Thanks to the editorial team, particularly Sam Leonard and Adrian Rushworth of the UK Environment Agency and also

to to all contributors.

Digues 2019 conference : success and deliverables

The third French Conference on Levees (“Digues 2019”) was held in Aix en Provence on 20-21 March 2019 with technical visits on the Rhône levees on the 22.

It was a success with 100 abstracts submission, 300 participants, 77 final papers, 50 oral presentations and 26 posters.

The book of abstracts is available, with English abstracts, in the “Levee related documents” page of our web site. Full text papers are available online on zenodo.org.

Deadline to submit abstracts for EUCOLD symposium

Last days to send an abstract for the 11th ICOLD European Club Symposium. Deadline is Monday 18th February 2019. All topics refer to all dams – large and small, reservoirs, levees and flood defenses.

Important Dates

Abstracts Submission (300 words max)Monday 18th February 2019
Abstracts AcceptanceFriday 15th March 2019
Full Paper Submission (10 pages max)Monday 30th of April 2019
Full Paper AcceptanceFriday 31st of May 2019

New Year newsletter

Now it is 2019 it is time to think of the next group newsletter. A lot is happening in the world of Levees and it will be good to share what you have been doing. As a guide articles between a quarter and a whole page work well. Photographs and pictures are useful to bring an article to life.

So, please send your articles by the 27 January to Sam Leonard (Sam.Leonard@environment-agency.gov.uk) or Justin Watts (Justin.Watts@environment-agency.gov.uk)

Assessing and managing the risks of transitions in flood defence infrastructure

 

Workshop on  “Assessing and managing the risks of transitions in flood defence infrastructure”

The Environment Agency has teamed up with international experts to help risk management authorities to consider the risks associated with transitions in flood defence structures. The international consortium, made up of HR Wallingford, Royal HaskoningDHV, Deltares, IRSTEA and USACE, integrates current international knowledge and practice on transitions combined with working UK knowledge and practice on risk based tools for asset inspection and management. The project aims to:
• consider the presence of transitions during flood defence condition assessment
• quantify the effects of transitions on flood defence performance and flood risk
• manage the risk of transitions with improved design and retrofit solutions.


Credit: Royal HaskoningDHV

Credit: Royal HaskoningDHV

On 9 October a stakeholder meeting was hold in London to provide the opportunity to influence the direction of the project and to benefit from stakeholder’s experience managing flood defences. The animated discussion focused on specific reliability methods for transitions and the approaches for inspecting them. The workshop also provided the opportunity to hear about the management strategies being employed in the US, France and the Netherland to mitigate the risks associated with transitions.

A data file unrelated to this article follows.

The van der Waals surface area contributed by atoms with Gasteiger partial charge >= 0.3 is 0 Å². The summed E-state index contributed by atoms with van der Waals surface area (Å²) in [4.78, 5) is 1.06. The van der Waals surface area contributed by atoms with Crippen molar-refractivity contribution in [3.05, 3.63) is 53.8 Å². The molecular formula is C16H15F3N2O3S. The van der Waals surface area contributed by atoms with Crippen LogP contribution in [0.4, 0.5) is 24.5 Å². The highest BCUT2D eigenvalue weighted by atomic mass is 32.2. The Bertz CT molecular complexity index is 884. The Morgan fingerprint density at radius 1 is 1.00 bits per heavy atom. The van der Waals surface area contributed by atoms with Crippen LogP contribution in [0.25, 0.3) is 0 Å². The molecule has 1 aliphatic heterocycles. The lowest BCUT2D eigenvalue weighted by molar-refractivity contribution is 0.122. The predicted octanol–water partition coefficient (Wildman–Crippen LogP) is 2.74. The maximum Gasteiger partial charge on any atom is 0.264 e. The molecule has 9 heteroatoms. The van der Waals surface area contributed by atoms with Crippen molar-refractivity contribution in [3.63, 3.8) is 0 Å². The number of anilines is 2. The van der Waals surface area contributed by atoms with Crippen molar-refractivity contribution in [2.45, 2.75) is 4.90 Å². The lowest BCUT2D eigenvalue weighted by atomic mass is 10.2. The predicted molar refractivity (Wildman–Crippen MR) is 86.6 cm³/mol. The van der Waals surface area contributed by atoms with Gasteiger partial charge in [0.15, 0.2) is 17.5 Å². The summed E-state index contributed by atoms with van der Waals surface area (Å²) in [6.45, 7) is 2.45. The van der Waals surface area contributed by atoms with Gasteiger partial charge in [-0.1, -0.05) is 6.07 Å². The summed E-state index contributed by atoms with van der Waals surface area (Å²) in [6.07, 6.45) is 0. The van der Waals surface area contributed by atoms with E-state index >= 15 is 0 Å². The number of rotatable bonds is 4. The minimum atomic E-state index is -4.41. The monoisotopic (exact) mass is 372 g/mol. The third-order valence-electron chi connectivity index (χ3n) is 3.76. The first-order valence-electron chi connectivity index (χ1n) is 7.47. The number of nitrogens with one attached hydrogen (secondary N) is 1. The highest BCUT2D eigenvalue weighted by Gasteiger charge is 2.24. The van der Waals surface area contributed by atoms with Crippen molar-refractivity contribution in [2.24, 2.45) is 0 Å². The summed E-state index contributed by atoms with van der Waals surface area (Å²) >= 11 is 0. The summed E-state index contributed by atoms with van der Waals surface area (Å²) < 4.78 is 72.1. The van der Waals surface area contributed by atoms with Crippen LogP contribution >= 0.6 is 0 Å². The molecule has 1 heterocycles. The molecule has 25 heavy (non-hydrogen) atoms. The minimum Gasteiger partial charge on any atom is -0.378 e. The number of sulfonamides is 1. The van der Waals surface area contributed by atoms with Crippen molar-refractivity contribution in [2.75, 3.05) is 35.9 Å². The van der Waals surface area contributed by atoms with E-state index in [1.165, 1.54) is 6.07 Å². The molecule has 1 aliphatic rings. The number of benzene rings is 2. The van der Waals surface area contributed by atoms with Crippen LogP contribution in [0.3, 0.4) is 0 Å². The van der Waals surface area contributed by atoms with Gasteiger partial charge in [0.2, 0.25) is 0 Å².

More information about the project here: http://www.hrwallingford.com/projects/assessing-and-managing-risks-with-transitions-in-flood-defence-infrastructure

Photo OwenTarrantPhoto Owen TarrantPhoto Owen Tarrant

Thoughts on ICOLD Congress, Vienna

 

photo by Ilze Plomp – van der Sar

This was my first ICOLD meeting and was the first formal ICOLD Technical Committee on Levees (TC LE) after it had been setup at the meeting in Prague. Here are a few of my thoughts.

Not only was this the first formal meeting of the LE TC the Congress was also important because Q103 for the congress was on the subject of small dams and levees. Rémy Tourment from France was the general reporter for this question who is also the chairman of the ICOLD TC LE. An interesting range of Reports were presented in four sessions with worthwhile discussion at the end of each session.

ICOLD TC LE also held a workshop on Monday 2 July. Other than providing an opportunity for presentations from new member countries, a significant amount of time was spent in gathering ideas for the dams and levees intercomparison report, using a facilitated brainstorming process. By the end we had a wall of Post It notes with very useful material. One point for the future is to use stickier notes as several did not stay on the wall. This material will be used by a small team from the Committee to further develop the report.

Adrian Rushworth (with thanks to Jonathan Simm for material)